Published June 29. 2012 12:15PM Updated July 17. 2012 10:19AM
Judge Kevin McMahon ordered Norwich businessman Zane Megos not to collect any rent money as a condition of his order lowering Megos' bond, Friday in New London Superior Court.
McMahon lowered the bond to $2,000 on five larceny charges stemming from allegations that Megos took deposits and rent money for apartments that were condemned. The judge said he expects additional charges to be filed against Megos.
Norwich police arrested Megos, 55, of 31Dellwood Road, Norwich, on June 22 on charges of second-degree larceny, third-degree larceny and three counts of fourth-degree larceny. He was held on cash bonds totaling $16,000 and had remained in jail since his arrest.
On Friday evening, Megos was awaiting release from custody on those charges. He previously had been released on a $2,500 bond in connection with a March 24 charge of third-degree assault and breach of peace after one alleged victim confronted him to ask for his deposit money back.
Megos told McMahon Friday that he expects to complete sales of three buildings in Norwich within the next 45 days and then will have enough money to reimburse the alleged victims.
Attorney Kenneth Leary, representing Megos on the bail issue Friday, said Megos had $1,017 in his possession when he was arrested by Norwich police and asked that it be used for his bond release. His wife, Bonnie Megos, received the money and was working with Corrigan-Radgowski Correctional Center late Friday to pay the bond and obtain her husband's release, Leary said.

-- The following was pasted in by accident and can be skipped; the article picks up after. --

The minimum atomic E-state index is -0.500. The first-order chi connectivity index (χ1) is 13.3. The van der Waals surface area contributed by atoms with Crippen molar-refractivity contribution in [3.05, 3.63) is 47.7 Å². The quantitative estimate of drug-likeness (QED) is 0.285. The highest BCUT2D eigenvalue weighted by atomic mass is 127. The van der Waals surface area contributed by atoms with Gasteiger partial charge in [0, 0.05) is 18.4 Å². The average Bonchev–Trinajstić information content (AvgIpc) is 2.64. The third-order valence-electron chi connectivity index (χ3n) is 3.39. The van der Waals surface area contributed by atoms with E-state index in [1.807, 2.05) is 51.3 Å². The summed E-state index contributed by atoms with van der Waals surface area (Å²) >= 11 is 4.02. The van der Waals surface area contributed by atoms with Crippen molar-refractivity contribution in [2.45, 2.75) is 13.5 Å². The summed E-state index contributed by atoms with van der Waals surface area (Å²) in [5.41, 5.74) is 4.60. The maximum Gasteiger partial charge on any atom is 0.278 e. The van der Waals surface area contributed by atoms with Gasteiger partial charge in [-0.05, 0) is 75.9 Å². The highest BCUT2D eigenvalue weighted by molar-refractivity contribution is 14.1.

Leary declined to identify the Norwich buildings Megos plans to sell.
New London police confirmed Thursday that they are investigating a complaint against Megos. No charges have been filed in that case.
An investigation by The Day discovered more than a dozen would-be tenants who had given Megos deposits and advance rent money for apartments, mostly in Norwich and New London. In those cases, Mego did not own the buildings or they were owned by his companies but had been condemned.
Tenants described a pattern in which Megos would meet them in a local doughnut shop parking lot and accept the deposits, giving them paper receipts, but later would tell them renovations were delayed for various reasons. When they attempted to obtain refunds, Megos either refused or failed to return calls or to show up for scheduled meetings.
In the latest New London incident, Sofia Torres, 35, of New London said she called Norwich police initially after reading of Megos' arrest and a detective there referred her to New London police, with whom she filed a complaint.
Torres said Megos showed her a house at 77 Blackhall St., New London, in January 2011, and she gave him a $3,400 deposit on a rent-to-own arrangement. Later, she said, Megos told her the house wasn't ready by the promised March 1 date, but would be ready March 15, at which time she was to give him the remaining $500 on the deposit.
When it wasn't ready on March 15, she refused to pay the final installment and asked for her money back. Torres confronted Megos for a refund and he refused and "drove off," she said.
"I haven't heard from him since," Torres said.
The house was to have been for herself, her father, her boyfriend and her three children, The entire family ended up homeless from March until July, she said. Her father stayed in New York, her teenage children with friends, and she and her boyfriend and the baby, then 2, in hotels and with friends in New Britain.
She said she saw called Prudential Real Estate after seeing a "for sale" sign on the lawn at 77 Blackhall St. The person on the phone told her that the house was for sale, not for rent. The person had never heard of Megos.
Megos is due back in court Aug. 17.